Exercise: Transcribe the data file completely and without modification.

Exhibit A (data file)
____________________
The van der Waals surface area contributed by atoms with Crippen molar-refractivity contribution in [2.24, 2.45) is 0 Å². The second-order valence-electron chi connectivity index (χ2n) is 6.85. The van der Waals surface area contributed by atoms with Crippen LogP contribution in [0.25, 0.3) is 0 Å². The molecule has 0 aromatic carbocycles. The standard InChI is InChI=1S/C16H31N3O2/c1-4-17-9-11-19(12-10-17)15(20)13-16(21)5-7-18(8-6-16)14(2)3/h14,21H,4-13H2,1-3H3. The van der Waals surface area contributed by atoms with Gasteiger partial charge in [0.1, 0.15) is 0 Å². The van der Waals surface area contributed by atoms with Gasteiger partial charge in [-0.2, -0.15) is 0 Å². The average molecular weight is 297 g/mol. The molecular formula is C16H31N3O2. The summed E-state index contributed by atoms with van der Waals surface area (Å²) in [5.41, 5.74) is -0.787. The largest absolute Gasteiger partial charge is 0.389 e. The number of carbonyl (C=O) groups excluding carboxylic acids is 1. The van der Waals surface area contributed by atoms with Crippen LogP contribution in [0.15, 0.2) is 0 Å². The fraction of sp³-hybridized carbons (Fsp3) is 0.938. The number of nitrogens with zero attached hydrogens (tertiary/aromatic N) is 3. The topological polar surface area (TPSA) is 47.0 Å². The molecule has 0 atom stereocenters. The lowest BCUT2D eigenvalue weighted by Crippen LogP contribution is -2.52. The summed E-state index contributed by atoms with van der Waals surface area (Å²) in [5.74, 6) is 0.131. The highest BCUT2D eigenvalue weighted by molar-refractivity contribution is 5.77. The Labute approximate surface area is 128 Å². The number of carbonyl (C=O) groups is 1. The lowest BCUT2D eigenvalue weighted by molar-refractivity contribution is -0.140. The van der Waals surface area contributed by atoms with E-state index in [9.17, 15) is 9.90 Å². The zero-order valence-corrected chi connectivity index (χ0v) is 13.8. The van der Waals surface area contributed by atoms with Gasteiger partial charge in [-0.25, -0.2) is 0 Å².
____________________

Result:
The van der Waals surface area contributed by atoms with Crippen molar-refractivity contribution in [2.24, 2.45) is 0 Å². The second-order valence-electron chi connectivity index (χ2n) is 6.85. The van der Waals surface area contributed by atoms with Crippen LogP contribution in [0.25, 0.3) is 0 Å². The molecule has 0 aromatic carbocycles. The standard InChI is InChI=1S/C16H31N3O2/c1-4-17-9-11-19(12-10-17)15(20)13-16(21)5-7-18(8-6-16)14(2)3/h14,21H,4-13H2,1-3H3. The van der Waals surface area contributed by atoms with Gasteiger partial charge in [0.1, 0.15) is 0 Å². The van der Waals surface area contributed by atoms with Gasteiger partial charge in [-0.2, -0.15) is 0 Å². The average molecular weight is 297 g/mol. The molecular formula is C16H31N3O2. The summed E-state index contributed by atoms with van der Waals surface area (Å²) in [5.41, 5.74) is -0.787. The largest absolute Gasteiger partial charge is 0.389 e. The number of carbonyl (C=O) groups excluding carboxylic acids is 1. The van der Waals surface area contributed by atoms with Crippen LogP contribution in [0.15, 0.2) is 0 Å². The fraction of sp³-hybridized carbons (Fsp3) is 0.938. The number of nitrogens with zero attached hydrogens (tertiary/aromatic N) is 3. The topological polar surface area (TPSA) is 47.0 Å². The molecule has 0 atom stereocenters. The lowest BCUT2D eigenvalue weighted by Crippen LogP contribution is -2.52. The summed E-state index contributed by atoms with van der Waals surface area (Å²) in [5.74, 6) is 0.131. The highest BCUT2D eigenvalue weighted by molar-refractivity contribution is 5.77. The Labute approximate surface area is 128 Å². The number of carbonyl (C=O) groups is 1. The lowest BCUT2D eigenvalue weighted by molar-refractivity contribution is -0.140. The van der Waals surface area contributed by atoms with E-state index in [9.17, 15) is 9.90 Å². The zero-order valence-corrected chi connectivity index (χ0v) is 13.8. The van der Waals surface area contributed by atoms with Gasteiger partial charge in [-0.25, -0.2) is 0 Å².